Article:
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Competitions

School in Vilaflor / TECHNE

01:00 - 8 June, 2014
School in Vilaflor  / TECHNE, Courtesy of TECHNE
Courtesy of TECHNE

Courtesy of TECHNE Courtesy of TECHNE Courtesy of TECHNE Courtesy of TECHNE +24

  • Architects

  • Location

    38613 Vilaflor, Santa Cruz de Tenerife, Spain
  • Architect in Charge

    José Manuel Rodríguez Peña
  • Engineer

    Nelson Hernández Dorta
  • Project Year

    2014
  • Photography

    Courtesy of TECHNE

LLAMA / KILO + BIG

01:00 - 8 June, 2014
LLAMA /  KILO  + BIG, Courtesy of BIG
Courtesy of BIG

Courtesy of BIG Courtesy of BIG Courtesy of BIG Courtesy of BIG +15

  • Architects

  • Location

    Copenhagen, Denmark
  • Architects in Charge

    Lars Larsen (KILO), Jakob Lange (BIG)
  • Project Year

    2014

New Harvard GSD Class Asks: Are Competitions Worth It?

00:00 - 8 June, 2014
New Harvard GSD Class Asks: Are Competitions Worth It?, BIG's 2009 render for the National Library in Astana, Kazakhstan, which was never built. Image © BIG-Bjarke Ingels Group
BIG's 2009 render for the National Library in Astana, Kazakhstan, which was never built. Image © BIG-Bjarke Ingels Group

For small firms, design competitions can often feel like a Catch22 - enter and lose precious time and resources (usually for nothing) or avoid them - at the risk of losing out on the "big break." Now a new class at Harvard's Graduate School of Design takes on just this quandary, as well as the many other practical, theoretical, and moral implications of architectural competitions for the profession. Learn more at this article at the Harvard Gazette.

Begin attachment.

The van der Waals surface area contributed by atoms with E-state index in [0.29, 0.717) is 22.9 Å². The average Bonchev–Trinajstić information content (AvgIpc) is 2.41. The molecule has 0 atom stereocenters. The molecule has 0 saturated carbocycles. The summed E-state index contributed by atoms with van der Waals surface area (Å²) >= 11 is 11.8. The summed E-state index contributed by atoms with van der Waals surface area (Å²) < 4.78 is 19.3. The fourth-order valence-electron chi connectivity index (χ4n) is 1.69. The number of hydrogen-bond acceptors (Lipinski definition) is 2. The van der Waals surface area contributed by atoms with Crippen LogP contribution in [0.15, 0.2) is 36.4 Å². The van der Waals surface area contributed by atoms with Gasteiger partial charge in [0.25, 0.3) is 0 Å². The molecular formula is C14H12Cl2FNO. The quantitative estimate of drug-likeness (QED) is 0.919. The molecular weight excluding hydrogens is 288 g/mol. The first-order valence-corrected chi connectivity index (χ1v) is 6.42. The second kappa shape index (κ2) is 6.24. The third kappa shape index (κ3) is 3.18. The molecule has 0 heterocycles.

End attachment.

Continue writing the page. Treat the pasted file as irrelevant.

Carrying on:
Terminal da Lapa / Núcleo de Arquitetura

01:00 - 8 June, 2014
© Nelson Kon
© Nelson Kon
  • Architects

  • Location

    Rua Guaicurus - Água Branca, São Paulo, Brazil
  • Architect in Charge

    Luciano Margotto, Marcelo Ursini, Sérgio Salles
  • Area

    7015.0 sqm
  • Project Year

    2003
  • Photographs

© Nelson Kon © Nelson Kon © Nelson Kon © Nelson Kon +24

Unified Architectural Theory: Chapter 5

00:00 - 8 June, 2014
Unified Architectural Theory: Chapter 5, Dessau Bauhaus / Walter Gropius. "We read with alarm about Bauhaus images and practices introduced into the architectural education of developing countries. The press announces these as “progressive” moves, little realizing what danger that poses to that country’s tradition". Image © Thomas Lewandovski
Dessau Bauhaus / Walter Gropius. "We read with alarm about Bauhaus images and practices introduced into the architectural education of developing countries. The press announces these as “progressive” moves, little realizing what danger that poses to that country’s tradition". Image © Thomas Lewandovski

We will be publishing Nikos Salingaros’ book, Unified Architectural Theory, in a series of installments, making it digitally, freely available for students and architects around the world. The following chapter discusses our society’s phobia against natural, local forms - our “ecophobia” - and the need for the architecture discipline to counter this fear by adopting a more scientifically-rigorous, intellectual structure. If you missed them, make sure to read the previous installments here.

The 21st century has begun with a continuation, and perhaps intensification, of the worst prejudices seen in the twentieth. Those prejudices include a disdain of traditional cultures, and all that links a human being to his/her local history. 

Similarly, most building and planning today follow unwritten rules that have no empirical foundation, being based strictly upon visual/ideological constructs from the early twentieth century. Contemporary design avoids any criterion of quality that draws upon evolved precedent and tradition from a prior era, and thinks that this refusal is a great virtue. In this way, architects and urbanists end up obeying simplistic criteria for design, rejecting any sense of beauty that links human beings with their land, tradition, and culture. 

The term “ecophobia” refers to an unreasonable but deeply conditioned reaction against natural forms. It has also been used in clinical psychology to denote a phobia against one’s dwelling, but that specific use now appears to be antiquated. However, we believe that these two terms “ecophobia” and “oikophobia” may in many cases be used interchangeably. (Linguistically, the common Greek root for “house” can be written either as ecos or oikos). 

Le Clos Y / Dai Sugasawa